How much is a 1913 nickel worth? About $5 million according to the appraisers at Heritage Auctions.
The 1913 Liberty Head nickel that will hit the auction block in April is one of only five known to exist. The coin has such a high value because of its rarity, but also because of its incredible back story.
According to Yahoo News, the coin was cast illegally in 1913. The United States had officially switched to the Buffalo Nickel but Samuel Brown created five more coins with the Liberty Head design at the Philadelphia Mint.
Brown put the coins up for sale in 1920 and by 1942 the set of five coins was broken up. One of the coins was bought by George Walton for $3,750. Walton had the coin with him when he died in a car crash in 1962. The coin was recovered at the scene by his sister who later tried to sell the coin.
Walton’s sister was told that the coin was a fake, however, and stuck it in an envelope in her cupboard. The coin remained there for over 30 years until it was rediscovered by Walton’s family.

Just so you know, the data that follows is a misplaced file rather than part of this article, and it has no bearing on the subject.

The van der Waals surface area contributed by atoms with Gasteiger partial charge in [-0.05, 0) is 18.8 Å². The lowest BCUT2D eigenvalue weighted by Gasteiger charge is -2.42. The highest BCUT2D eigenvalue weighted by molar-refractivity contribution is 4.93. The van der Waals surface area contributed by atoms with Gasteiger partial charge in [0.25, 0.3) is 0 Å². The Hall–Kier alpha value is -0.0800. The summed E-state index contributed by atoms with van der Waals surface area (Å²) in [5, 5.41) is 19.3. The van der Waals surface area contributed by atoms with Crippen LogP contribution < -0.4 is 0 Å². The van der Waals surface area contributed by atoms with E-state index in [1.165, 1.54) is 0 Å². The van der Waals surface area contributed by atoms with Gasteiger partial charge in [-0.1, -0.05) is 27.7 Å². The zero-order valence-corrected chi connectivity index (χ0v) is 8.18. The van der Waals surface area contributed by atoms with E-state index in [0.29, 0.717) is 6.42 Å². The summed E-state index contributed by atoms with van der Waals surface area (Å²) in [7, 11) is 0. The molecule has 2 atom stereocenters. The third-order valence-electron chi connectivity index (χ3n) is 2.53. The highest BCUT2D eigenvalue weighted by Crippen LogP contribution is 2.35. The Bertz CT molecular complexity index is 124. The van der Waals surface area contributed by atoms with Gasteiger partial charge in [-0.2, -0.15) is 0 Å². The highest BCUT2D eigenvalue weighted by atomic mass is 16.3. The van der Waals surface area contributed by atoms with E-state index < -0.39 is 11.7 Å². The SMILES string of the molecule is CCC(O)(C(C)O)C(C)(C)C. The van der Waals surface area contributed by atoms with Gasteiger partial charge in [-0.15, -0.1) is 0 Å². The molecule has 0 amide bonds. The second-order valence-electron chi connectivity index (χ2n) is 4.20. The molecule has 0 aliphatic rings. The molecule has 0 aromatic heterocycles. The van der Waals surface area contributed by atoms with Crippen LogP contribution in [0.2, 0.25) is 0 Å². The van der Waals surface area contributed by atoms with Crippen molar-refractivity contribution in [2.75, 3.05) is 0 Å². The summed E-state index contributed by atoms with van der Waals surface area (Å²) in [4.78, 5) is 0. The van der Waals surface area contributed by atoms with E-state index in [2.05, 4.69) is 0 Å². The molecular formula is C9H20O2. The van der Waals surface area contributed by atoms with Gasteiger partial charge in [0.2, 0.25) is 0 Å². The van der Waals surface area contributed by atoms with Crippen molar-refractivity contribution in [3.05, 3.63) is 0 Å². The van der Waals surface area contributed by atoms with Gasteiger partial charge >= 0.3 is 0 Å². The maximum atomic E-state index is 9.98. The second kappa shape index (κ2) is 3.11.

The coin was brought back in front of appraisers and this time the Walton’s were told that the 1913 nickel was worth millions.
Colorado museum curator Douglas Mudd told Sky News:
“Basically a coin with a story and a rarity will trump everything else … A lot of this is ego … I have one of these and nobody else does.”
Mudd said that a conservative estimate places the coin at about $2 million. Mudd believes that the coin will sell for $5 million or more. The record price for a coin is $8 million for a 1933 Double Eagle gold coin.
We’ll find out exactly how much the 1913 Nickel is worth when it heads to auction on April 25.